The reason Buddhists emphasize the lack of an independent self is to help each one of us get past the narcissistic devotion we normally feel toward our body and the deluded belief that the body “proves” that there is some absolute “self.” Attachment to the self is the root source of all delusion. It produces anger and greed, and keeps us bound firmly to ignorance. Contemplation of the second Dharma seal will teach us how to break the bonds of self-love.

The human body is produced by conditions, and it is made up of physical and mental components. When conditions bring those components together, a body is formed. When those same conditions disperse, the body will cease to be. There is no substantial existence or absolute self present anywhere in the body.

From the time we are born to the time we die, all of us change all of the time. There is nothing eternal or permanent about us. Knowing this can be a great help if we find ourselves trapped in adverse circumstances. Contemplation of no-self can remove deep-seated and painful feelings that arise from the erroneous belief that we possess a permanent self that really can be threatened, or insulted, or defamed. The Great Stopping and Seeing says, “When there is no wisdom, we will perceive the self as real. When we contemplate with wisdom, the self will be recognized as unreal.”

In understanding the concept of non-self, it is important not to fall into the mistaken belief that you as a person are not here or that you do not exist. Most Buddhist beliefs and ideas should be understood on at least two different levels. One level is called the “mundane level,” and has to do with how things appear from an ordinary, worldly perspective. But there is also the “supramundane level,” which is concerned with the absolute and transcendent nature of reality.

Mundane truths are important, because they help us to understand the world we all live in. We must all learn to function with the mundane understanding of “self,” because it is a concept upon which our languages and society are built.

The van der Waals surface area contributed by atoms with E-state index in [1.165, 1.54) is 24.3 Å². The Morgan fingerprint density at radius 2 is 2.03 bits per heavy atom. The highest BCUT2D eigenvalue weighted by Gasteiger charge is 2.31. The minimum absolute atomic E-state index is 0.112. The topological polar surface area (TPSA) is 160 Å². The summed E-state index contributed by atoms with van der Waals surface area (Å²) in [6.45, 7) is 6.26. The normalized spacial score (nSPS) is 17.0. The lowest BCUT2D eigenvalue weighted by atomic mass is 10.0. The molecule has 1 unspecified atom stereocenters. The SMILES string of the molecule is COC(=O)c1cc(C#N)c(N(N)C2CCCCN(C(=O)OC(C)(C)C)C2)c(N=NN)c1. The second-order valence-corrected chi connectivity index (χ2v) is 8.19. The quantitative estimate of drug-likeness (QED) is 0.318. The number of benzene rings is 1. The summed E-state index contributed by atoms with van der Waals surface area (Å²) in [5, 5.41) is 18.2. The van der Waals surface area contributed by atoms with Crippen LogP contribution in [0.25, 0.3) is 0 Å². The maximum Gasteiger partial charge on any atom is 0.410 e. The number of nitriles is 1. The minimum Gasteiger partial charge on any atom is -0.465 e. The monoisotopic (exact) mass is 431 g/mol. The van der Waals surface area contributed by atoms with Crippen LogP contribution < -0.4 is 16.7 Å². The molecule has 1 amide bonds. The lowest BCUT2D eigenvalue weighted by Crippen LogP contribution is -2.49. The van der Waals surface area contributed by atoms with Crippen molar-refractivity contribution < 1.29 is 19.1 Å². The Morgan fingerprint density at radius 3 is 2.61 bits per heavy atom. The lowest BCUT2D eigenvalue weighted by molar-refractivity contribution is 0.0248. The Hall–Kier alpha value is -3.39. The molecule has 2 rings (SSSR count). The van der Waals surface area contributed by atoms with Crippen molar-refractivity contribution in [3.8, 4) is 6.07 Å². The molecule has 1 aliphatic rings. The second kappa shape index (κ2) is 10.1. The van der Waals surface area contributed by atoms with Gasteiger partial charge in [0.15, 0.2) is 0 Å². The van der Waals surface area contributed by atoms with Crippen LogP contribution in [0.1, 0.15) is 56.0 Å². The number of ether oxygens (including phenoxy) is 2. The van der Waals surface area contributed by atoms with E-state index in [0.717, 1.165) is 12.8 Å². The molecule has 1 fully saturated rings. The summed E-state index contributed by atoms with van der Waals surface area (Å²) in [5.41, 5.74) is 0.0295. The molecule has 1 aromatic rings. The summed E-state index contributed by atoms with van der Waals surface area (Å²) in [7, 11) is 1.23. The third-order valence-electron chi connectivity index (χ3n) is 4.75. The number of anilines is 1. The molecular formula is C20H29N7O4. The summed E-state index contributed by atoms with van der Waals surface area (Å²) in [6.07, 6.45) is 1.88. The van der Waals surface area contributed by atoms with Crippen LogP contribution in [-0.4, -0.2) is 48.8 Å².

The second Dharma seal is a teaching which operates at the supramundane level. This type of understanding is not entirely separate from the world in which we live, because once we understand that our mundane assumptions about the world are based on observations of temporary existence our ability to function in the world will be greatly enhanced. The truth of non-self should be used when it can help us understand life, but it should not become a prism that is used to distort life or an excuse to avoid life.

When the second Dharma seal is understood, it allows us to more fully participate in life, because it provides a basis for us to cooperate with other sentient beings. Knowing that all phenomena lack an independent self teaches us to get along with others because it clearly shows that we are sustained by many conditions, and others are too. In the same way that we need others, they need us too.

Buddhism places great emphasis on the welfare of all sentient beings. The Buddha spent forty-nine years teaching the Dharma, so none of us should believe that the truth of non-self is a reason to abandon other beings for a life of complete seclusion. On the contrary, the second Dharma seal is a reason to become involved in the community and live among other sentient beings. When we see others as ourselves and ourselves as part of a much larger whole, then, and only then, will we have fully understood the second Dharma seal.

Nirvana Is the Ultimate Refuge

Most people believe that nirvana is attained only after death. Actually, nirvana is beyond birth and death. It is the state where the attachment to self and phenomena is extinguished, the state where all afflictions and defilements are eliminated, and the state of liberation from the cycle of birth and death.

In the same way that a criminal loses his freedom by being shackled and manacled, so too are sentient beings bound by the chains of greed, hatred, and ignorance. The Dharma can liberate us from these defilements, and allow us to attain nirvana.

Life is like a turbulent ocean, with crashing waves coming one after another. The continuous movement of the ocean exemplifies the impermanence of all phenomena. But, if we can look at the waves through the eyes of the Buddhist sages, we can see that although the waves are turbulent, the nature of water is to be calm. Likewise, life is an endless cycle of birth and death, but our intrinsic nature is a state of perfect peace. Thus, if we want to attain the liberation and tranquility of nirvana, we must realize it in the impermanence and non-self of all phenomena.

To be in nirvana is to be beyond all time and space, all duality, all delusion, and all fear. Nirvana is the ultimate refuge of all life. To understand the third Dharma seal is to understand that nirvana is the pure Buddha mind, the truth that lies at the center of all of the Buddha’s teachings. One does not need to wait for death to experience nirvana because nirvana is always present in everything.